Picking up some live clams in the sand, Phung Thi Nhan, a local resident, said excitedly that although Storm No. 4, known internationally as Typhoon Noru, did not affect her province, it brought many 'gifts from heaven.'

"I have collected almost three bags of shells since this morning," the woman said.

"I do not understand why so many clams washed up on the shore."

Local people rush to the alluvial land of Con Lu to collect washed-up shells. Photo: K. Linh / Tuoi Tre

Local people rush to the alluvial land of Con Lu in Nam Dinh Province, northern Vietnam to collect washed-up shells, September 29, 2022. Photo: K. Linh / Tuoi Tre

Mai Van Chuyen, one of the clam collectors, said his grandparents told him that clams could be washed ashore by waves after storms.

"But we have not seen anything like this in a long time," Chuyen told Tuoi Tre (Youth) newspaper.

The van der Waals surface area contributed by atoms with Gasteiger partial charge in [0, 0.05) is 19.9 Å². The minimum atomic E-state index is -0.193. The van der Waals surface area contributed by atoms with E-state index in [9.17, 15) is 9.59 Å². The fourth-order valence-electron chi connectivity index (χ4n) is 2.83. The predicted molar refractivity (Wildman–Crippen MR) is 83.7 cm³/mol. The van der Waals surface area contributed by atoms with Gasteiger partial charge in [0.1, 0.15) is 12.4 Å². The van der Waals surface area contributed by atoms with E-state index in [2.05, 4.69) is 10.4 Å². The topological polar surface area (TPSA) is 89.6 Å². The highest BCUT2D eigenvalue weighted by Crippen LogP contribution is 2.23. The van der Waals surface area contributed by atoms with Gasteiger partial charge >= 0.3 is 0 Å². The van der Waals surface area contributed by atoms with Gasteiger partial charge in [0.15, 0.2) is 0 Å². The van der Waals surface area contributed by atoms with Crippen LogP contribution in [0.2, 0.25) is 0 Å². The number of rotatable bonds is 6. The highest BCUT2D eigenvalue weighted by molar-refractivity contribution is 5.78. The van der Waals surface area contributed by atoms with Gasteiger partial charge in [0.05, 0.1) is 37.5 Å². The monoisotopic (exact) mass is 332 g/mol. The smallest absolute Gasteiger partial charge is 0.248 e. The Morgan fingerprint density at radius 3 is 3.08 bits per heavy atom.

"When I came here, I saw that hundreds of people had gathered to collect shells.

"I collected a bag because most of the clams were dead, so I had to choose live ones.

"These are clams with thin shells, which are very tasty."

Although dozens of tons of clams washed ashore, most of them died. Photo: K. Linh / Tuoi Tre

Although dozens of tonnes of clams washed ashore in Nam Dinh Province, northern Vietnam, most of them died. Photo: K. Linh / Tuoi Tre